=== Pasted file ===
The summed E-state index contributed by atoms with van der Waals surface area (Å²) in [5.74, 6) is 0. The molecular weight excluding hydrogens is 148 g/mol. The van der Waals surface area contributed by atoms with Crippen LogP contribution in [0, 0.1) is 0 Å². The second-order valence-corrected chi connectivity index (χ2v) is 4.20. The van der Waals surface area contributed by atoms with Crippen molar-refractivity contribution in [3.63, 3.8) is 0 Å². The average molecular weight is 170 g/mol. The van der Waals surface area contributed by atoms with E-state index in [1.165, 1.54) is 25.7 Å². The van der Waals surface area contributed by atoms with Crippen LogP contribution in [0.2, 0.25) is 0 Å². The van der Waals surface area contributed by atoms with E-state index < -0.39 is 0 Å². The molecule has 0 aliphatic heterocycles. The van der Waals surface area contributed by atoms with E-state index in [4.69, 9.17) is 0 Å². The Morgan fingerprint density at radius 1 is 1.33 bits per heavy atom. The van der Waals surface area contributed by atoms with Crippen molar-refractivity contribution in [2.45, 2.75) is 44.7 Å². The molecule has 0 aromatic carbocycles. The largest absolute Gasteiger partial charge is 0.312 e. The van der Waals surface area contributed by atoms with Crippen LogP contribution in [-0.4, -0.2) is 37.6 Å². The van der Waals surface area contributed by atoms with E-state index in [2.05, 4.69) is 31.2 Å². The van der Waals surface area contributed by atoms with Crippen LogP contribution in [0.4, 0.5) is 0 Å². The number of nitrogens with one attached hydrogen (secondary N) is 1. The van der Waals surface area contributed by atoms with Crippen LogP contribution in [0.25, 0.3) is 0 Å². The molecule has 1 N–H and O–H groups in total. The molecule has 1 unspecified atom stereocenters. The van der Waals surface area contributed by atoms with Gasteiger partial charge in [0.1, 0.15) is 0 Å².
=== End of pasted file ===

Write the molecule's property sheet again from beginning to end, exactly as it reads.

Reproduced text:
The summed E-state index contributed by atoms with van der Waals surface area (Å²) in [5.74, 6) is 0. The molecular weight excluding hydrogens is 148 g/mol. The van der Waals surface area contributed by atoms with Crippen LogP contribution in [0, 0.1) is 0 Å². The second-order valence-corrected chi connectivity index (χ2v) is 4.20. The van der Waals surface area contributed by atoms with Crippen molar-refractivity contribution in [3.63, 3.8) is 0 Å². The average molecular weight is 170 g/mol. The van der Waals surface area contributed by atoms with E-state index in [1.165, 1.54) is 25.7 Å². The van der Waals surface area contributed by atoms with Crippen LogP contribution in [0.2, 0.25) is 0 Å². The van der Waals surface area contributed by atoms with E-state index < -0.39 is 0 Å². The molecule has 0 aliphatic heterocycles. The van der Waals surface area contributed by atoms with E-state index in [4.69, 9.17) is 0 Å². The Morgan fingerprint density at radius 1 is 1.33 bits per heavy atom. The van der Waals surface area contributed by atoms with Crippen molar-refractivity contribution in [2.45, 2.75) is 44.7 Å². The molecule has 0 aromatic carbocycles. The largest absolute Gasteiger partial charge is 0.312 e. The van der Waals surface area contributed by atoms with Crippen LogP contribution in [-0.4, -0.2) is 37.6 Å². The van der Waals surface area contributed by atoms with E-state index in [2.05, 4.69) is 31.2 Å². The van der Waals surface area contributed by atoms with Crippen LogP contribution in [0.4, 0.5) is 0 Å². The number of nitrogens with one attached hydrogen (secondary N) is 1. The van der Waals surface area contributed by atoms with Crippen LogP contribution in [0.25, 0.3) is 0 Å². The molecule has 1 N–H and O–H groups in total. The molecule has 1 unspecified atom stereocenters. The van der Waals surface area contributed by atoms with Gasteiger partial charge in [0.1, 0.15) is 0 Å².